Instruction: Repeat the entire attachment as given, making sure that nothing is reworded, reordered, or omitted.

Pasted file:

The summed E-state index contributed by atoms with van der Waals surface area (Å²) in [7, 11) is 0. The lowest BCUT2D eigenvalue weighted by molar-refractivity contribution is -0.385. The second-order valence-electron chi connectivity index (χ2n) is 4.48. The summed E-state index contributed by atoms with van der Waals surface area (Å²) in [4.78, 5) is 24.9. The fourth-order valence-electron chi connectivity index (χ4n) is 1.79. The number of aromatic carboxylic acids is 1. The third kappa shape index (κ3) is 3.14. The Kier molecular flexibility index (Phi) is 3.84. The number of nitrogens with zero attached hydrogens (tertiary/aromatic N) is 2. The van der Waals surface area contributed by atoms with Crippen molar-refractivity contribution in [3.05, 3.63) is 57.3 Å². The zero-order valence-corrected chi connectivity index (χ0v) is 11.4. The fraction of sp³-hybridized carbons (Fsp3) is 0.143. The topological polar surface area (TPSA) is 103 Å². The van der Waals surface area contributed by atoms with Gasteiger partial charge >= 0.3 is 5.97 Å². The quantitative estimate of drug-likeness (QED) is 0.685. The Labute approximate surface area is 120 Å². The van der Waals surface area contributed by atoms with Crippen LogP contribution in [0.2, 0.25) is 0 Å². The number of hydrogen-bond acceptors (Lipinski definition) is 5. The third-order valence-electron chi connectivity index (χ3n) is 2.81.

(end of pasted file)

The summed E-state index contributed by atoms with van der Waals surface area (Å²) in [7, 11) is 0. The lowest BCUT2D eigenvalue weighted by molar-refractivity contribution is -0.385. The second-order valence-electron chi connectivity index (χ2n) is 4.48. The summed E-state index contributed by atoms with van der Waals surface area (Å²) in [4.78, 5) is 24.9. The fourth-order valence-electron chi connectivity index (χ4n) is 1.79. The number of aromatic carboxylic acids is 1. The third kappa shape index (κ3) is 3.14. The Kier molecular flexibility index (Phi) is 3.84. The number of nitrogens with zero attached hydrogens (tertiary/aromatic N) is 2. The van der Waals surface area contributed by atoms with Crippen molar-refractivity contribution in [3.05, 3.63) is 57.3 Å². The zero-order valence-corrected chi connectivity index (χ0v) is 11.4. The fraction of sp³-hybridized carbons (Fsp3) is 0.143. The topological polar surface area (TPSA) is 103 Å². The van der Waals surface area contributed by atoms with Gasteiger partial charge >= 0.3 is 5.97 Å². The quantitative estimate of drug-likeness (QED) is 0.685. The Labute approximate surface area is 120 Å². The van der Waals surface area contributed by atoms with Crippen LogP contribution in [0.2, 0.25) is 0 Å². The number of hydrogen-bond acceptors (Lipinski definition) is 5. The third-order valence-electron chi connectivity index (χ3n) is 2.81.